The Largest Single Investment in the History of Trans Canada Trail has Become a Reality
“I’m very excited to announce today that our government is investing $55 million over five years to maintain, enhance and expand the Trans Canada Trail,” said the Hon. Steven Guilbeault, Minister of Environment and Climate Change, on October 20, 2022.
With those words, the largest single investment in the history of Trans Canada Trail became a reality.
Honoured beyond measure by this investment
Joining Minister Guilbeault alongside the Trans Canada Trail and Lachine Canal National Historic Site in Montreal were Eleanor McMahon, President and CEO, Trans Canada Trail; Jean-Luc Caillaud, président du Conseil québécois du sentier Transcanadien et directeur général de Rando Québec; and Michael Nadler, Vice-President, External Relations and Visitor Experience, Parks Canada.
“We are thrilled by Minister Guilbeault’s recommitment to Trans Canada Trail’s annual funding in this year’s federal budget,” says Eleanor McMahon. “We are honoured beyond measure by this investment – and we look forward to what we can achieve together in the next five years and beyond.”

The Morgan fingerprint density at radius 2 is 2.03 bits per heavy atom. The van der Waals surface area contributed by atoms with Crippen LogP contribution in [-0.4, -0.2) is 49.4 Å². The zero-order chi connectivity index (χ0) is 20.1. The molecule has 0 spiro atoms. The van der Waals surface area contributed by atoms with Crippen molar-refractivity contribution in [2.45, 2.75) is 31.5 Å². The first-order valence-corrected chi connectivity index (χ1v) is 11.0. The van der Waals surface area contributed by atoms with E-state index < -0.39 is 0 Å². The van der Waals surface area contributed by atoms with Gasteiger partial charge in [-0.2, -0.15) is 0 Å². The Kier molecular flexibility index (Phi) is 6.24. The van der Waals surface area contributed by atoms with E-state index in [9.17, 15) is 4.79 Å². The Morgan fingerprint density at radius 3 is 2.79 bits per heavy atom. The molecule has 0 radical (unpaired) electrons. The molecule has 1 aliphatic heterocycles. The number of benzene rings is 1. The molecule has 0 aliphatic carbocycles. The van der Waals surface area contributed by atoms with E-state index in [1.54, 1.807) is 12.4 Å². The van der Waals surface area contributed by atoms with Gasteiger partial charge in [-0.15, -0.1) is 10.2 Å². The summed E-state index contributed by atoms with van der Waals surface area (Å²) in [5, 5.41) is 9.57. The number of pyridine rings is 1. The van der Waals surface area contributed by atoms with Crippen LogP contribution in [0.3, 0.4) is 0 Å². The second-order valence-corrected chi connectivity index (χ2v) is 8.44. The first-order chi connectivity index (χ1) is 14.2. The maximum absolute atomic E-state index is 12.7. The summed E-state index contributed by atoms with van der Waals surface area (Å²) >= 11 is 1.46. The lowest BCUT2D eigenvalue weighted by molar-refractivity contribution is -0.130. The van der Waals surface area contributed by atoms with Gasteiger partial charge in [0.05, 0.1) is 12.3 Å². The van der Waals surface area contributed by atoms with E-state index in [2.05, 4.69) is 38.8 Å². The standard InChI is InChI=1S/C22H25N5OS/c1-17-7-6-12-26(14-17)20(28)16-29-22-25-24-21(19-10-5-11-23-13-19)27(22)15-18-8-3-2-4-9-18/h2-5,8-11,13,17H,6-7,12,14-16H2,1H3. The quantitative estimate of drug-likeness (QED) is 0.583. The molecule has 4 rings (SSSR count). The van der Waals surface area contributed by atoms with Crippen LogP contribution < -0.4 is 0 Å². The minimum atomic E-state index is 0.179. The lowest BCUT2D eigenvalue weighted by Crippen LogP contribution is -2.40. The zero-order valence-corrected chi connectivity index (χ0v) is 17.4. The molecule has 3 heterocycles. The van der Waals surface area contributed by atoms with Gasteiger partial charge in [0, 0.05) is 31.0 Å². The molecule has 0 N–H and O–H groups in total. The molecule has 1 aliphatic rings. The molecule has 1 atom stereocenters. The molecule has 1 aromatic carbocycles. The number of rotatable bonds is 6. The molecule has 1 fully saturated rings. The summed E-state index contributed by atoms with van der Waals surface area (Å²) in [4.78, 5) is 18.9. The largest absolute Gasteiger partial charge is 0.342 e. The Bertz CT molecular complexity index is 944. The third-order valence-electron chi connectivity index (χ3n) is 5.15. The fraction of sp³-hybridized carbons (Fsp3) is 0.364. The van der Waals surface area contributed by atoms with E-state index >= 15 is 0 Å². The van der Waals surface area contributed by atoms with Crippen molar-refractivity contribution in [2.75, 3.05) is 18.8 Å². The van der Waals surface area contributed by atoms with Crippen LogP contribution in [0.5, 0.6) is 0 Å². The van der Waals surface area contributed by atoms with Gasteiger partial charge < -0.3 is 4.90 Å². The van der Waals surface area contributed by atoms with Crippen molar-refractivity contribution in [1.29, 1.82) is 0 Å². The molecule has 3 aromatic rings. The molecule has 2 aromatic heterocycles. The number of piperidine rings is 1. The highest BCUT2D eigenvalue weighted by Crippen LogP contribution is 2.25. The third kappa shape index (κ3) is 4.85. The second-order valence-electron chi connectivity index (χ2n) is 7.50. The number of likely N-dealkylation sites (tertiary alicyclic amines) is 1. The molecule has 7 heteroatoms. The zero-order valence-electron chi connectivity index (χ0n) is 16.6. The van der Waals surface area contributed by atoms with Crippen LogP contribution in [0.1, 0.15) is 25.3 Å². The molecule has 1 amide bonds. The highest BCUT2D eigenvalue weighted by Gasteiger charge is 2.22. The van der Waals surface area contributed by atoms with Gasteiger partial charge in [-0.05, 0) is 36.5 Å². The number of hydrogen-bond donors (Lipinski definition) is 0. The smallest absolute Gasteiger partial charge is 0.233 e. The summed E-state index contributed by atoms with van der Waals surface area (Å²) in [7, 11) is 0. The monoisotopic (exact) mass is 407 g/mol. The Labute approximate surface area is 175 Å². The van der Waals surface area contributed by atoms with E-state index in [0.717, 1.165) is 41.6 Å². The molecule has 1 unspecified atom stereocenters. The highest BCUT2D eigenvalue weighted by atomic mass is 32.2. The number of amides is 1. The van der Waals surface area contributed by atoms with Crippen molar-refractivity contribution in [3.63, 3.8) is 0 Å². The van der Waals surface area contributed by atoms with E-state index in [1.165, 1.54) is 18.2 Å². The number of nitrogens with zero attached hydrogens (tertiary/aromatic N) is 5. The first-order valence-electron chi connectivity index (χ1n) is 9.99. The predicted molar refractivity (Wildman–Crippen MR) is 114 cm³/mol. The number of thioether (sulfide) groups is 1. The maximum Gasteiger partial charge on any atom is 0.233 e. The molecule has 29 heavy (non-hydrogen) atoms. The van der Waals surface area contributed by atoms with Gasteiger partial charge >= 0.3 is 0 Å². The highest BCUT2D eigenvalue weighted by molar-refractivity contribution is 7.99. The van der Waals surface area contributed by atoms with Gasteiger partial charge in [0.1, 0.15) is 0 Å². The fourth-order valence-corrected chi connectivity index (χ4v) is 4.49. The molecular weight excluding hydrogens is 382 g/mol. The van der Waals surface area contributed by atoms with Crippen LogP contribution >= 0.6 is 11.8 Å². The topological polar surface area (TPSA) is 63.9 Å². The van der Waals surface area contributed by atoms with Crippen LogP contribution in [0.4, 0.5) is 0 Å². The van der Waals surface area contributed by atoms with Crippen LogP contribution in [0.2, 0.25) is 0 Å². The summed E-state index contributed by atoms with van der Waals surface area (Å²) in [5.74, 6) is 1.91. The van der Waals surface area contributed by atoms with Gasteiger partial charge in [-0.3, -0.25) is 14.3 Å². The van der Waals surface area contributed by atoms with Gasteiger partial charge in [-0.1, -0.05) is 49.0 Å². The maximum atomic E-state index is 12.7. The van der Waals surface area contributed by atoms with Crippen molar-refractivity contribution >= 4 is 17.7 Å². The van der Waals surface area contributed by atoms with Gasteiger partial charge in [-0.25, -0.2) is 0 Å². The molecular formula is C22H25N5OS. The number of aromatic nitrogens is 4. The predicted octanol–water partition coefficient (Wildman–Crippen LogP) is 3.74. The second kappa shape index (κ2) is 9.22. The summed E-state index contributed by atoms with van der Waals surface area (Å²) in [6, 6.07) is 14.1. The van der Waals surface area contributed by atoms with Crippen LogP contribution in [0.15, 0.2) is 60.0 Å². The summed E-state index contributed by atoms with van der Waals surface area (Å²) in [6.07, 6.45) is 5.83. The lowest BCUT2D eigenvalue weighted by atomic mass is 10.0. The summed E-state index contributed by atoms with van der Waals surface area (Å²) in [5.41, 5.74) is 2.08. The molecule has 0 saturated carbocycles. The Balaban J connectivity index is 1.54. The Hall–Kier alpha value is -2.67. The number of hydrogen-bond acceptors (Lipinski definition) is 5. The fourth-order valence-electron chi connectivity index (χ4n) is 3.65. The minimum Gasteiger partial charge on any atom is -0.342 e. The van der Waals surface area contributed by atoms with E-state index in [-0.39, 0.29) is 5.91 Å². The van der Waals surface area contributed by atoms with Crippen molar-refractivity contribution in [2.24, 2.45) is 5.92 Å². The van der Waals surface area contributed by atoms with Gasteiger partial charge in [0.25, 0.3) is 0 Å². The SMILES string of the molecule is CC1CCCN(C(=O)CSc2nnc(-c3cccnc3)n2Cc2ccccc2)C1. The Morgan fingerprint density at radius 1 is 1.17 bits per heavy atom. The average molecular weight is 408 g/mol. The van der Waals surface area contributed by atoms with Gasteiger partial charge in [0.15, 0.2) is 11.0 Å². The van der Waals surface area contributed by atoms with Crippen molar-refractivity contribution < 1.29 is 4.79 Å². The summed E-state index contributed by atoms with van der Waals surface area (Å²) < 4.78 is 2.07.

She adds, “As a valued partner to government, we will catalyze Parks Canada’s investment to build the Trail of the future, and to help Canada build back post-pandemic, with programs and partnerships designed to deliver on leveraging tourism and economic development, health and wellness, truth and reconciliation opportunities, and the conservation and preservation opportunities that the Trail provides.”
Crossing paths with Parks Canada sites
Within its 28,000 kilometre length, the Trans Canada Trail crosses 32 Parks Canada-administered places including: Fundy National Park (New Brunswick), the Rideau Canal National Historic Site (Ontario), Lake Superior National Marine Conservation Area (Ontario), Pukaskwa National Park (Ontario), Lachine Canal National Historic Site (Quebec) and Banff National Park (Alberta).
The Trans Canada Trail is also within one kilometre of 30 additional national historic sites, national parks, and national marine conservation areas administered by Parks Canada.
Long-term benefits for future generations
Minister Guilbeault shares, “The more time we spend outdoors, the more likely we are to conserve and protect nature. As an avid hiker of the trail networks around my home of Montreal or across the country, I know first-hand the health benefits of spending time in nature. With this funding, our Government will ensure the Trans Canada Trail can better connect Canadians to nature, and to each other, from coast to coast to coast for generations to come.”